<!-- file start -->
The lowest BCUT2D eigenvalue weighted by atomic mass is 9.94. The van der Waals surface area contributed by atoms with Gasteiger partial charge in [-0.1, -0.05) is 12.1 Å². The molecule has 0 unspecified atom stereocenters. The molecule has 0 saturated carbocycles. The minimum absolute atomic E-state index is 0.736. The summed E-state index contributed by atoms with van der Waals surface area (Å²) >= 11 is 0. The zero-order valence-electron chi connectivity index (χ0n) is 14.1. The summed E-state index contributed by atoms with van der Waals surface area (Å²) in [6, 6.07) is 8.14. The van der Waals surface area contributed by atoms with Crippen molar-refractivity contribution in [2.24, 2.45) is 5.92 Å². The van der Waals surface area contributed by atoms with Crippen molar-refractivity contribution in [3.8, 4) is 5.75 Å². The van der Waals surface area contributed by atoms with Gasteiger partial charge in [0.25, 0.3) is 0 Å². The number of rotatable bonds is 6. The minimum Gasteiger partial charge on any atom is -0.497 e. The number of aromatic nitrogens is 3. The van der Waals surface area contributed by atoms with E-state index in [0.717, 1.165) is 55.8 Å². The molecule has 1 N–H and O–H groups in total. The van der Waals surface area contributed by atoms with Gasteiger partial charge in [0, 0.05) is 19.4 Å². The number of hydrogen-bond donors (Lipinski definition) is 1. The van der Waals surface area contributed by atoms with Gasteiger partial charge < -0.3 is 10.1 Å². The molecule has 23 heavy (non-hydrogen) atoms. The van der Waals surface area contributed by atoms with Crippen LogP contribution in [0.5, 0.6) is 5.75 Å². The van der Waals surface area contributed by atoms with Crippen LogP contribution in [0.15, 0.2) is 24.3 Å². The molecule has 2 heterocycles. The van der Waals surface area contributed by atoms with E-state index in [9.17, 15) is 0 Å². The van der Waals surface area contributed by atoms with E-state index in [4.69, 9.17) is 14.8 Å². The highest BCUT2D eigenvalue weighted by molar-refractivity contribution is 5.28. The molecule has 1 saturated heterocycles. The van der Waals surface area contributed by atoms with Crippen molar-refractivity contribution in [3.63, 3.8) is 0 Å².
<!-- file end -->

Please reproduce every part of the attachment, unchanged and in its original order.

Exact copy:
The lowest BCUT2D eigenvalue weighted by atomic mass is 9.94. The van der Waals surface area contributed by atoms with Gasteiger partial charge in [-0.1, -0.05) is 12.1 Å². The molecule has 0 unspecified atom stereocenters. The molecule has 0 saturated carbocycles. The minimum absolute atomic E-state index is 0.736. The summed E-state index contributed by atoms with van der Waals surface area (Å²) >= 11 is 0. The zero-order valence-electron chi connectivity index (χ0n) is 14.1. The summed E-state index contributed by atoms with van der Waals surface area (Å²) in [6, 6.07) is 8.14. The van der Waals surface area contributed by atoms with Crippen molar-refractivity contribution in [2.24, 2.45) is 5.92 Å². The van der Waals surface area contributed by atoms with Crippen molar-refractivity contribution in [3.8, 4) is 5.75 Å². The van der Waals surface area contributed by atoms with Gasteiger partial charge in [0.25, 0.3) is 0 Å². The number of rotatable bonds is 6. The minimum Gasteiger partial charge on any atom is -0.497 e. The number of aromatic nitrogens is 3. The van der Waals surface area contributed by atoms with E-state index in [0.717, 1.165) is 55.8 Å². The molecule has 1 N–H and O–H groups in total. The van der Waals surface area contributed by atoms with Gasteiger partial charge in [0, 0.05) is 19.4 Å². The number of hydrogen-bond donors (Lipinski definition) is 1. The van der Waals surface area contributed by atoms with Gasteiger partial charge < -0.3 is 10.1 Å². The molecule has 23 heavy (non-hydrogen) atoms. The van der Waals surface area contributed by atoms with Crippen LogP contribution in [0.5, 0.6) is 5.75 Å². The van der Waals surface area contributed by atoms with Crippen LogP contribution in [0.15, 0.2) is 24.3 Å². The molecule has 2 heterocycles. The van der Waals surface area contributed by atoms with E-state index in [9.17, 15) is 0 Å². The van der Waals surface area contributed by atoms with E-state index in [4.69, 9.17) is 14.8 Å². The highest BCUT2D eigenvalue weighted by molar-refractivity contribution is 5.28. The molecule has 1 saturated heterocycles. The van der Waals surface area contributed by atoms with Crippen molar-refractivity contribution in [3.63, 3.8) is 0 Å².